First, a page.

• During physical exertion. 

• As a response to genuine fear triggering the ‘fight or flight’ response. 

#2 – Napoleon Hill (1883 – 1970) once said: ‘What the mind of man can conceive and believe, it can achieve.’ 


It is one of life’s great truths that you cannot know how you would be if you were not as you are – so you need to make sure that you know how you want to be before you start the process of change! Begin by thinking about how you really want to be.

Read the instructions on how to do the exercise, so you know exactly what you need to do.

Think of a situation which makes you feel uncomfortable, and one which if you had to talk about would cause you discomfort or embarrassment (we all have something buried way that we would rather not remember). It is really important to the success of the exercise that you get to grips with the situation and feel fully involved in it, even if it conquers up some unwanted thoughts and feelings, and despite how unwanted or uncomfortable it might be to experience those thoughts and feelings, don’t fight them.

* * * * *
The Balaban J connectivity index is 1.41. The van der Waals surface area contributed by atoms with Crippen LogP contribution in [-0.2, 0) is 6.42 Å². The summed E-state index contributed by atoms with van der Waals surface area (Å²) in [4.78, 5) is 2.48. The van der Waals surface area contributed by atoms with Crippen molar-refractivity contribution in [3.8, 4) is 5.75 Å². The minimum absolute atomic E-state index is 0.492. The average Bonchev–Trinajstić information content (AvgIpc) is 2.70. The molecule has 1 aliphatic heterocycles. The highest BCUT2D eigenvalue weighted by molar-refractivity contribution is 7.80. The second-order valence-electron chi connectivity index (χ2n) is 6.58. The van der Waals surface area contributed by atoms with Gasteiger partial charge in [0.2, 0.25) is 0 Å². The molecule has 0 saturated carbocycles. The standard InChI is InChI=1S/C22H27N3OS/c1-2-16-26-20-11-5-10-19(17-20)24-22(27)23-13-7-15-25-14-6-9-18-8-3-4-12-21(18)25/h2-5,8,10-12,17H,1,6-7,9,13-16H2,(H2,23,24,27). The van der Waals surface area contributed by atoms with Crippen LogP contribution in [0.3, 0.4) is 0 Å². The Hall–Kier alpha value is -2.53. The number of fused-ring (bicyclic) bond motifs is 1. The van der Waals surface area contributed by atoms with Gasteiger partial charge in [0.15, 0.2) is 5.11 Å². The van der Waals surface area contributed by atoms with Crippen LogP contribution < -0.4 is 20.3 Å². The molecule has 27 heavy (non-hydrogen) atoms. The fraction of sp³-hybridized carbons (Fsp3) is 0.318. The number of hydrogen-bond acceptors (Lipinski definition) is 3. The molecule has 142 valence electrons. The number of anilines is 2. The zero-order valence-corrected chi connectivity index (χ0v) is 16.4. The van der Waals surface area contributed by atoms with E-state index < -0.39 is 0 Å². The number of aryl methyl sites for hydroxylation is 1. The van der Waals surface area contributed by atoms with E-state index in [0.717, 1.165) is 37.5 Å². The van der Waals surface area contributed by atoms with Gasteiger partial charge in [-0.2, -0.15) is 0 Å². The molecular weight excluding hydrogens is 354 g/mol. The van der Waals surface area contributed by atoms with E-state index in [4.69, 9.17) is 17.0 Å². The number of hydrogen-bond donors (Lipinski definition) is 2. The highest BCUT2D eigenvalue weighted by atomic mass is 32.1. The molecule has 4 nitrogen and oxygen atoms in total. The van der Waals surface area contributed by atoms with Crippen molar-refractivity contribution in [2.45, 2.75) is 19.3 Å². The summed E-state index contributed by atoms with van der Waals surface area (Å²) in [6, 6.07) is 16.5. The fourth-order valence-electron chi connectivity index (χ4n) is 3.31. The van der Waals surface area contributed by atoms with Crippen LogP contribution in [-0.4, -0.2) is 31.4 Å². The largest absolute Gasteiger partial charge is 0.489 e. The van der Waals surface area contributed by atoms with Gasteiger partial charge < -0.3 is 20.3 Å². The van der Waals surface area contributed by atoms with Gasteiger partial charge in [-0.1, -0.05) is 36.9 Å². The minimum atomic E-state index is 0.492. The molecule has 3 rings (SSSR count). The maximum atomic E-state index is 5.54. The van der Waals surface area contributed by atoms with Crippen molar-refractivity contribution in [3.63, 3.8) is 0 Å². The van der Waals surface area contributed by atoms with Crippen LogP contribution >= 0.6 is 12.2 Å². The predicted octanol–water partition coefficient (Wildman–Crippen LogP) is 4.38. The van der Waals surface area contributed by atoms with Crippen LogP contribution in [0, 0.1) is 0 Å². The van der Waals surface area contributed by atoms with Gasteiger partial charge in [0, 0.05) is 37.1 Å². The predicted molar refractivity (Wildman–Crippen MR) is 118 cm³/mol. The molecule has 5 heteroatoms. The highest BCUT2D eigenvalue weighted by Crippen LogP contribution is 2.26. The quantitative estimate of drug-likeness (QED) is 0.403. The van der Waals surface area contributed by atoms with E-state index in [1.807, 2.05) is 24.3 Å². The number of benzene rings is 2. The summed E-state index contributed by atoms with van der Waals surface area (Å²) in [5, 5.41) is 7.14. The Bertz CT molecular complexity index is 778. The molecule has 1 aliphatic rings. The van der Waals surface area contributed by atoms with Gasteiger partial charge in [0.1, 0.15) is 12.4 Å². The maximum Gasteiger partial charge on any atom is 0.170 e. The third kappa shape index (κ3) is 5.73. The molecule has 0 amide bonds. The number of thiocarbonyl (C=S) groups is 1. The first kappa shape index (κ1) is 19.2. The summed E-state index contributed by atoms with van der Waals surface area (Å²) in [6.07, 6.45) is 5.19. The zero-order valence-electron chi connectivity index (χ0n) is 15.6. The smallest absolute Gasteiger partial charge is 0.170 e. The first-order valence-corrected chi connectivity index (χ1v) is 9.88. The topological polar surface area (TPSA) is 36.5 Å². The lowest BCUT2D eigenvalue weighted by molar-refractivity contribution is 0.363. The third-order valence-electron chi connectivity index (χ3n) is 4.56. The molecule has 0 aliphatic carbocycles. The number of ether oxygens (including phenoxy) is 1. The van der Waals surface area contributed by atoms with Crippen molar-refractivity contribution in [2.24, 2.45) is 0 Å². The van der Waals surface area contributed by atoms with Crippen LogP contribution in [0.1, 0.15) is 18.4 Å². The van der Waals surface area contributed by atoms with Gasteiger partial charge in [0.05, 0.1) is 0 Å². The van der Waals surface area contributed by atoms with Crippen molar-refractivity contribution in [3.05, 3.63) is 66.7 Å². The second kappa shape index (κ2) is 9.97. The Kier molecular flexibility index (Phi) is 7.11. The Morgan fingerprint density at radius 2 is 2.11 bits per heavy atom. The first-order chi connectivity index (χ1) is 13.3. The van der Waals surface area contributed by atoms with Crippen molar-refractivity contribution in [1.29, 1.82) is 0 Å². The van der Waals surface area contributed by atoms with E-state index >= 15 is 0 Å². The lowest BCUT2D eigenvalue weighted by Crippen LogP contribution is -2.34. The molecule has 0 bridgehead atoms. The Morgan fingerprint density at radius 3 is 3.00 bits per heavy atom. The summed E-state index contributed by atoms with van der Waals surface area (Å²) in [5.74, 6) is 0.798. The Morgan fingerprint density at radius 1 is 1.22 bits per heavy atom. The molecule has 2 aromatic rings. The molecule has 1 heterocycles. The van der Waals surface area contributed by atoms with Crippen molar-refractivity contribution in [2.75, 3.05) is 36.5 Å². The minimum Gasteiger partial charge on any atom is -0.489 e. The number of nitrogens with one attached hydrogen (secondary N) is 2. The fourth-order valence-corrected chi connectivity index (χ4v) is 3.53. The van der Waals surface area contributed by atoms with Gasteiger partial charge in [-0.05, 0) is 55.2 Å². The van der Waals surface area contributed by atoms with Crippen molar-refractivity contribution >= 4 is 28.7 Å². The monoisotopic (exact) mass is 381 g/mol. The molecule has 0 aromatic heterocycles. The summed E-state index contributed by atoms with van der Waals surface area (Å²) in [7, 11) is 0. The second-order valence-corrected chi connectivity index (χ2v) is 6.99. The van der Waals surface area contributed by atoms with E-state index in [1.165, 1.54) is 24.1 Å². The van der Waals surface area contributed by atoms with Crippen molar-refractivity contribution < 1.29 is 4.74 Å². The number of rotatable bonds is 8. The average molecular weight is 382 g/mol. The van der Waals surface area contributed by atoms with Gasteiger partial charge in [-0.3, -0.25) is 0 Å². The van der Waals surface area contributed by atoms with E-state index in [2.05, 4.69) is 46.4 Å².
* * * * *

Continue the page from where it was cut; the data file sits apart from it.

Close your eyes

Thinking of how you want to be, see or imagine yourself as if you are watching yourself from the outside (that’s called ‘dissociated’) on a short video clip. Make it vivid. When you can see that clearly in your mind’s eye, or just vividly think it, then shift the focus so that it is as if you were actually there seeing what you would see and hearing what you might hear and smelling what you might be smelling (which is called ‘associated’). 

Do that several times until it stops getting easier – in other words, until you can do it without having to think too hard about it. There’s no need to rush. This is not a race and you need ‘thorough rather than fast’. So, to recap:

1. Think of a situation where you feel uncomfortable. 

2. Vividly imagine how you would like to be. 

3. See yourself in dissociated mode. 

4. See yourself in associated mode.

5. Repeat from (3) until it feels easy. 

The more you practise this exercise the easier it will get to use it in any situation you might find yourself in.



I am a clinical psychotherapist and I have been helping people for a number of years with their mental health issues. I mostly now specialise in working with people who are suffering from anxiety, stress and mild depression. Although, I have over the years helped people deal with their fears and phobias using a number of psychological tools and techniques I am qualified to deliver. Due to the unprecedented times as a nation, we are facing I have decided that I will be continuing to work with any prospective and established clients both here and worldwide, remotely, at maintaining their positive mental health and wellbeing, whilst at the same time volunteering for Anxiety UK and working with those staff who are working on the frontline of the Covid-19 Pandemic in the NHS.